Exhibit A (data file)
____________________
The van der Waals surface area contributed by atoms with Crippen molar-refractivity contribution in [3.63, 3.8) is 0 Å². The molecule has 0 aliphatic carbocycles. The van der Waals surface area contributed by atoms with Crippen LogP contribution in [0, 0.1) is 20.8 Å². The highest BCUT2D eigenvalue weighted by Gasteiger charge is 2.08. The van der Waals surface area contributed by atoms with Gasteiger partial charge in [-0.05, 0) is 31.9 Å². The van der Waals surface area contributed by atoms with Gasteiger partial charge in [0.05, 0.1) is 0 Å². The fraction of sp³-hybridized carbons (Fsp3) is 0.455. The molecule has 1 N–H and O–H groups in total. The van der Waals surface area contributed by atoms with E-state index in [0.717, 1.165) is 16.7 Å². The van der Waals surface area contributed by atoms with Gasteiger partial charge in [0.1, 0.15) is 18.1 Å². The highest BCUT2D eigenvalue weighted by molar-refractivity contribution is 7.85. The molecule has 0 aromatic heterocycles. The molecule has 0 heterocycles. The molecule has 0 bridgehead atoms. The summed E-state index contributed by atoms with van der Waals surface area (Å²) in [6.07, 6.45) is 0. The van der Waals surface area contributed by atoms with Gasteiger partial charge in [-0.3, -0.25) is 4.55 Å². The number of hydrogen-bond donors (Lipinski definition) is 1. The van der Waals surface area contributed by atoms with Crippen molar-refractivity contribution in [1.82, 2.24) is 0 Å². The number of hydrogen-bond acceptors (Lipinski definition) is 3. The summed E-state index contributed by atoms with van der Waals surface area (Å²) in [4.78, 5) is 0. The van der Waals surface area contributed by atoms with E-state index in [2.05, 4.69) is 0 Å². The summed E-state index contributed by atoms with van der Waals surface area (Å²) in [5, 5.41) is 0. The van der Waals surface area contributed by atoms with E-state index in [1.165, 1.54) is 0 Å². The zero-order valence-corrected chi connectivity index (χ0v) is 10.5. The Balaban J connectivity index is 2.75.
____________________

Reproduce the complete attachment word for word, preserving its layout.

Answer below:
The van der Waals surface area contributed by atoms with Crippen molar-refractivity contribution in [3.63, 3.8) is 0 Å². The molecule has 0 aliphatic carbocycles. The van der Waals surface area contributed by atoms with Crippen LogP contribution in [0, 0.1) is 20.8 Å². The highest BCUT2D eigenvalue weighted by Gasteiger charge is 2.08. The van der Waals surface area contributed by atoms with Gasteiger partial charge in [-0.05, 0) is 31.9 Å². The van der Waals surface area contributed by atoms with Gasteiger partial charge in [0.05, 0.1) is 0 Å². The fraction of sp³-hybridized carbons (Fsp3) is 0.455. The molecule has 1 N–H and O–H groups in total. The van der Waals surface area contributed by atoms with E-state index in [0.717, 1.165) is 16.7 Å². The van der Waals surface area contributed by atoms with Gasteiger partial charge in [0.1, 0.15) is 18.1 Å². The highest BCUT2D eigenvalue weighted by molar-refractivity contribution is 7.85. The molecule has 0 aromatic heterocycles. The molecule has 0 heterocycles. The molecule has 0 bridgehead atoms. The summed E-state index contributed by atoms with van der Waals surface area (Å²) in [6.07, 6.45) is 0. The van der Waals surface area contributed by atoms with Gasteiger partial charge in [-0.3, -0.25) is 4.55 Å². The number of hydrogen-bond donors (Lipinski definition) is 1. The van der Waals surface area contributed by atoms with Crippen molar-refractivity contribution in [1.82, 2.24) is 0 Å². The number of hydrogen-bond acceptors (Lipinski definition) is 3. The summed E-state index contributed by atoms with van der Waals surface area (Å²) in [4.78, 5) is 0. The van der Waals surface area contributed by atoms with E-state index in [2.05, 4.69) is 0 Å². The summed E-state index contributed by atoms with van der Waals surface area (Å²) in [5, 5.41) is 0. The van der Waals surface area contributed by atoms with E-state index in [1.165, 1.54) is 0 Å². The zero-order valence-corrected chi connectivity index (χ0v) is 10.5. The Balaban J connectivity index is 2.75.